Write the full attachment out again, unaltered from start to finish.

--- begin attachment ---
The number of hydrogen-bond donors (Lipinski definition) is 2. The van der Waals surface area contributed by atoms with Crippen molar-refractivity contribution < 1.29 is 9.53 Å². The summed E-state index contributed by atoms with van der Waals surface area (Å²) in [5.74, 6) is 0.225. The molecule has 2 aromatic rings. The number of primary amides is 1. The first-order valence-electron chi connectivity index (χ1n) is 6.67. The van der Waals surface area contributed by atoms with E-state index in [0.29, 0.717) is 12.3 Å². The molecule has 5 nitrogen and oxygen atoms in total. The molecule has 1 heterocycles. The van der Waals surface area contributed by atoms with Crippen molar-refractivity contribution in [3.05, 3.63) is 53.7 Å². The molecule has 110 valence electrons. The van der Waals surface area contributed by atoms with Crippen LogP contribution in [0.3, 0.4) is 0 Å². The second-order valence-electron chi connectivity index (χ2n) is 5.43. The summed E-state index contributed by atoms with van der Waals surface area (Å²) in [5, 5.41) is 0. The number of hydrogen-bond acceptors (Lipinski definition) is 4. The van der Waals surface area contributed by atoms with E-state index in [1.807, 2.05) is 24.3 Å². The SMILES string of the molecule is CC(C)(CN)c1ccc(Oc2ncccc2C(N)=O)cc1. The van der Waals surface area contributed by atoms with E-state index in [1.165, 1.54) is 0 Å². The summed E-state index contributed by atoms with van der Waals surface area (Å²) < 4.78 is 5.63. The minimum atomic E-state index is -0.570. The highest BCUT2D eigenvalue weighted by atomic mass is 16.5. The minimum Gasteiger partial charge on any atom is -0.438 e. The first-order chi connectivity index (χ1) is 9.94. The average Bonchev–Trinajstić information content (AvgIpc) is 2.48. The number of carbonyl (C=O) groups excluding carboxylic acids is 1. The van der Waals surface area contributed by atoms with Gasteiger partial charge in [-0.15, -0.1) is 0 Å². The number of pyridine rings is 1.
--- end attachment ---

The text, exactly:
The number of hydrogen-bond donors (Lipinski definition) is 2. The van der Waals surface area contributed by atoms with Crippen molar-refractivity contribution < 1.29 is 9.53 Å². The summed E-state index contributed by atoms with van der Waals surface area (Å²) in [5.74, 6) is 0.225. The molecule has 2 aromatic rings. The number of primary amides is 1. The first-order valence-electron chi connectivity index (χ1n) is 6.67. The van der Waals surface area contributed by atoms with E-state index in [0.29, 0.717) is 12.3 Å². The molecule has 5 nitrogen and oxygen atoms in total. The molecule has 1 heterocycles. The van der Waals surface area contributed by atoms with Crippen molar-refractivity contribution in [3.05, 3.63) is 53.7 Å². The molecule has 110 valence electrons. The van der Waals surface area contributed by atoms with Crippen LogP contribution in [0.3, 0.4) is 0 Å². The second-order valence-electron chi connectivity index (χ2n) is 5.43. The summed E-state index contributed by atoms with van der Waals surface area (Å²) in [5, 5.41) is 0. The number of hydrogen-bond acceptors (Lipinski definition) is 4. The van der Waals surface area contributed by atoms with E-state index in [1.807, 2.05) is 24.3 Å². The SMILES string of the molecule is CC(C)(CN)c1ccc(Oc2ncccc2C(N)=O)cc1. The van der Waals surface area contributed by atoms with E-state index in [1.165, 1.54) is 0 Å². The summed E-state index contributed by atoms with van der Waals surface area (Å²) < 4.78 is 5.63. The minimum atomic E-state index is -0.570. The highest BCUT2D eigenvalue weighted by atomic mass is 16.5. The minimum Gasteiger partial charge on any atom is -0.438 e. The first-order chi connectivity index (χ1) is 9.94. The average Bonchev–Trinajstić information content (AvgIpc) is 2.48. The number of carbonyl (C=O) groups excluding carboxylic acids is 1. The van der Waals surface area contributed by atoms with Gasteiger partial charge in [-0.15, -0.1) is 0 Å². The number of pyridine rings is 1.